Colorado joins National Popular Vote Compact

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CaliforniaCowboy

Federal Marshal
Oct 15, 2003
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#21
In other words, what you're trying to point out is that since you're so greatly conservative, you wouldn't think of supporting changing the process in which the American president is selected no matter what. After all, it's all in the Constitution. And it's totally irrelevant that women couldn't vote and many blacks were slaves back when the Constitution was written.
it's not just "the Constitution"... it's THE REPUBLIC.

Electoral College represents a Republic.

Eliminating the Electoral College represents a Democracy.

Democracy = bad

how many dang times do we have to tell you this stuff?

Honestly, it just not that hard to understand.
 

sc5mu93

WeaselMonkey
A/V Subscriber
Oct 18, 2006
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#24
LOL, Just wait until the Democrats start winning the Electoral College and lose the popular vote, you'll, no doubt, very much change your tune, considering how much all out hatred and resentment Republicans have against Democrats.

By the way, as bad as Bush II turned out and who knows about Trump until Nov. 2020 gets here and possibly beyond, the Electoral College conflicting with popular vote hasn't gone all that well.
What are you even talking about?

And no, I wouldn't change my tune. The EC is not broken. It doesn't need to be changed. The losers who got more individual votes need to focus their efforts on winning EC votes not individual votes.

It's like they didn't read the rule book, then complain when they lost because they didn't understand the rules. Then try to change the rules to their misunderstanding of them.

Now, you can can argue "winner take all" and gerrymandering have an undue effect on the EC, and I would probably agree with you.
 
Feb 25, 2008
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#26
Oklahoma .....

On February 12, 2014, the Oklahoma Senate passed the National Popular Vote bill (SB 906) by a 28–18 margin. The bill was sponsored by Senator Rob Johnson and Representative Don Armes.

https://www.nationalpopularvote.com/state/ok

https://www.nationalpopularvote.com/sites/default/files/ok-sb-906-2013-bill-johnson-armes.pdf

Rob Johnson (b. March 23, 1974) is a former Republican member of the Oklahoma State Senate, representing District 22 from 2010 to November 18, 2014. Johnson previously served as Assistant Majority Floor Leader. Johnson did not seek re-election in 2014.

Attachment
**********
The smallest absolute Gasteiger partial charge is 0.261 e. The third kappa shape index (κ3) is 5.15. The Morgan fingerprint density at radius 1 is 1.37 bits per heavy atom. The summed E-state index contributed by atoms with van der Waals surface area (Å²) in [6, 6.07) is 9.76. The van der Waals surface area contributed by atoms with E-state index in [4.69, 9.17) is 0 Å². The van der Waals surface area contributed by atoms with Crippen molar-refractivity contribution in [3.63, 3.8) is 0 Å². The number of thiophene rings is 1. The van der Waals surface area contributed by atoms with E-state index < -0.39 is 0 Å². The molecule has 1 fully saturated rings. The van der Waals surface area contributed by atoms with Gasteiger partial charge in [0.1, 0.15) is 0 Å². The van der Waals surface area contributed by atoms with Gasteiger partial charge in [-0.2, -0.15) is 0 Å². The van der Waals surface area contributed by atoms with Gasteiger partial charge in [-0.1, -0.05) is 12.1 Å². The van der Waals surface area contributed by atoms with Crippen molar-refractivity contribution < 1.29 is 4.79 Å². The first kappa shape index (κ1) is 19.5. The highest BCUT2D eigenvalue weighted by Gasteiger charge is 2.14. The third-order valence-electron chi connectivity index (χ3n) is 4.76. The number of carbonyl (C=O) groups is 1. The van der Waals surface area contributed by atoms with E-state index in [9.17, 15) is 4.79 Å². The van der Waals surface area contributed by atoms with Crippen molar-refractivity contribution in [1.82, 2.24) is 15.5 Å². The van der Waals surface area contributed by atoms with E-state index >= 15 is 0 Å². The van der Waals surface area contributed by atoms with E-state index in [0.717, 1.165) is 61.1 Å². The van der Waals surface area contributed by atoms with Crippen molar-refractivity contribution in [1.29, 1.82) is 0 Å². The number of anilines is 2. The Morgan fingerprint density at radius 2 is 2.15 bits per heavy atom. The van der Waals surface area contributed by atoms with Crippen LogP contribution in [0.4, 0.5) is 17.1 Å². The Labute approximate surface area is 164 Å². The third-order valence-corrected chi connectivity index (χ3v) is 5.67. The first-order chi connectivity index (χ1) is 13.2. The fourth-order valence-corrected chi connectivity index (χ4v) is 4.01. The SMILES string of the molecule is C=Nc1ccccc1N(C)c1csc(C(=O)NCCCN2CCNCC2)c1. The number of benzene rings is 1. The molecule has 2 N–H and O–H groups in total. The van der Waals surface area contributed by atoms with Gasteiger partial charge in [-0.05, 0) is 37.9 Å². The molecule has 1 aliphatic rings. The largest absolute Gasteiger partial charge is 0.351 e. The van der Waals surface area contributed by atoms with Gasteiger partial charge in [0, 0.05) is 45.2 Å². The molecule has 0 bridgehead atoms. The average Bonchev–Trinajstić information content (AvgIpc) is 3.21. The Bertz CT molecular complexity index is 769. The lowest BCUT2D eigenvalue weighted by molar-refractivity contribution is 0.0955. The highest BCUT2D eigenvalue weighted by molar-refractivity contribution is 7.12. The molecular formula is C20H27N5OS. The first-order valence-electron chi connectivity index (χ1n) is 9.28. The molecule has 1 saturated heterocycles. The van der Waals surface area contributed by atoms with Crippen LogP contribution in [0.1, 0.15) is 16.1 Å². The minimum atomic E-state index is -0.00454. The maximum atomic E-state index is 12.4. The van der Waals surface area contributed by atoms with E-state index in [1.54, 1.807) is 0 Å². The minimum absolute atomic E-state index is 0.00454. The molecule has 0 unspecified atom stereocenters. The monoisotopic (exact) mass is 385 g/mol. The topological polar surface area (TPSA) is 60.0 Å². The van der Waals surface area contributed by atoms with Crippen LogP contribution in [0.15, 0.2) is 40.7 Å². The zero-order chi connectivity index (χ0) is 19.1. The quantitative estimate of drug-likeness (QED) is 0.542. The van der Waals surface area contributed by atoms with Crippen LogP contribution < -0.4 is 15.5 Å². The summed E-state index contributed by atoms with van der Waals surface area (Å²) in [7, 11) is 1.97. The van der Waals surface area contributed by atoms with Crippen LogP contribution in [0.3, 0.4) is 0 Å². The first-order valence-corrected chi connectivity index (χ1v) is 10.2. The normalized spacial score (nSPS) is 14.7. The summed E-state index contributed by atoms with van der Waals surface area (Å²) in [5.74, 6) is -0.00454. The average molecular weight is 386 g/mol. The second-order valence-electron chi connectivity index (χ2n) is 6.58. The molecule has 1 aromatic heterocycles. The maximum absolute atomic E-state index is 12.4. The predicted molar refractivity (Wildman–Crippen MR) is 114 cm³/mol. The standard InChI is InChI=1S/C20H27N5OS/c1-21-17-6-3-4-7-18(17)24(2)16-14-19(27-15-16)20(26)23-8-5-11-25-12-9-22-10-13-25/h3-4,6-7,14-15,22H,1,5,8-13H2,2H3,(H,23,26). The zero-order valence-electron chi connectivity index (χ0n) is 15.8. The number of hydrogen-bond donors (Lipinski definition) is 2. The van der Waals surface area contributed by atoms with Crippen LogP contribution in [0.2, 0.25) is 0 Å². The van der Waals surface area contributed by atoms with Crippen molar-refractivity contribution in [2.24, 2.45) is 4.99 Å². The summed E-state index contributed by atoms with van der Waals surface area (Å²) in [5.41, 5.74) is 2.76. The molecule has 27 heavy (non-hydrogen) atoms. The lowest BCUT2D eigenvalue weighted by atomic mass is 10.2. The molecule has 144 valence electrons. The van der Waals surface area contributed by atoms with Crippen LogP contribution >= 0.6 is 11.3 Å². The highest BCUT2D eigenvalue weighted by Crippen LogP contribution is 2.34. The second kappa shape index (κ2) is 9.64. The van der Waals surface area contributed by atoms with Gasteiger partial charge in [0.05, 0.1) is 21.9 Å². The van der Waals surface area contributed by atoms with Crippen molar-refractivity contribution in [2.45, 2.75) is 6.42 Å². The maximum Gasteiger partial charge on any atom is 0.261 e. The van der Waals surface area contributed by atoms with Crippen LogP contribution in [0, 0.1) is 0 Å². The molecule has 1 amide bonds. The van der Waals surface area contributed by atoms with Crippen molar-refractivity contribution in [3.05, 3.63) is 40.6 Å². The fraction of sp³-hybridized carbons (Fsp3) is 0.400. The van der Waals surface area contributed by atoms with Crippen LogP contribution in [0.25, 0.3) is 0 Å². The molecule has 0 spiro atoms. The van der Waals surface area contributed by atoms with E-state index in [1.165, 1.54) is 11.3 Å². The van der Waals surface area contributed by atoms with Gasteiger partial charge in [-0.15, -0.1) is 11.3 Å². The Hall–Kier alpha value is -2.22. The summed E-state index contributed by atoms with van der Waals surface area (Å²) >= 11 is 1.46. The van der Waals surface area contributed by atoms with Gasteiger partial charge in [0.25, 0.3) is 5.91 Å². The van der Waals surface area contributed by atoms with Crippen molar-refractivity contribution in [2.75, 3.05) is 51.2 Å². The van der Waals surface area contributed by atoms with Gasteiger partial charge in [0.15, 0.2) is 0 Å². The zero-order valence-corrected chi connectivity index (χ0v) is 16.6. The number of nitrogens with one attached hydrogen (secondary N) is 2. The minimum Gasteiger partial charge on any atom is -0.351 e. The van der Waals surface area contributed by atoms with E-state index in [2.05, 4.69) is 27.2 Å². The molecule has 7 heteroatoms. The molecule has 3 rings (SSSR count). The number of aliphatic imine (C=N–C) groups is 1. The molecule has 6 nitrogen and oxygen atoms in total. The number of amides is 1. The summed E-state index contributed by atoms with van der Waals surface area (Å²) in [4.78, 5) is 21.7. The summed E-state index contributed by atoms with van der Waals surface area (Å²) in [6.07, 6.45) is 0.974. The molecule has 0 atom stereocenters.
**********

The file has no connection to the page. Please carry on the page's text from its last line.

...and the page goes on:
Don Armes (born July 31, 1961) is a United States Republican politician from U.S. state of Oklahoma. Armes currently serves in the Oklahoma House of Representatives, representing state House District 63. He was first elected to the seat in 2002.
 

wrenhal

Territorial Marshal
Aug 11, 2011
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#27
Where's our legal eagles? Is JD around anymore? Where's are ex New Yorker? Certainly, these are being challenged. I've read others are passing laws keeping Trump off the ballot. Aren't write ins acceptable anyway? Even growing up I've never seen such bad losers in backyard football.
States are responsible for how they elect their electors. This is completely Constitutional.
I understand that on a state-by-state basis that it's legal. but my question would be at the moment it really becomes obvious that it's multiple States combining together across state lines to partner against the electoral college, does it then become them against the federal law and that's something that the feds can step into and declare unconstitutional?

Sent from my Moto Z (2) using Tapatalk
 

CaliforniaCowboy

Federal Marshal
Oct 15, 2003
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#29
Looking at that list of States that have passed this nonsense - it is apparent that they do not want any political campaigns taking place in their States. (compact members are Colorado, Hawaii, Illinois, Maryland, Massachusetts, New Jersey, Rhode Island, Vermont and Washington). Only Chicago and maybe Jersey or Boston have any real draw in that whole group.

I mean this sincerely, if all of those States are going to give you their votes simply by winning the Big City and Big States, then why would any candidate waste one second in some of those States supporting this nonsense.

The Candidates no longer have to go from town to town in States, and there are no more "swing States"... the Candidates simply spend all of their time and effort in NYC, LA, SF, Chicago, Dallas, Houston, Miami, and a couple of the larger States like Ohio... and call it done.

The idiots that have passed this bills have given zero forethought to impact on campaigning and on rural voters.
 
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CaliforniaCowboy

Federal Marshal
Oct 15, 2003
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#32
Why not just write a state law that says we are putting all our EC votes for the democratic candidate? With a rider to reexamine after each election.
it's not really as simple as that, and the popular vote in this past election was much closer than the EC vote.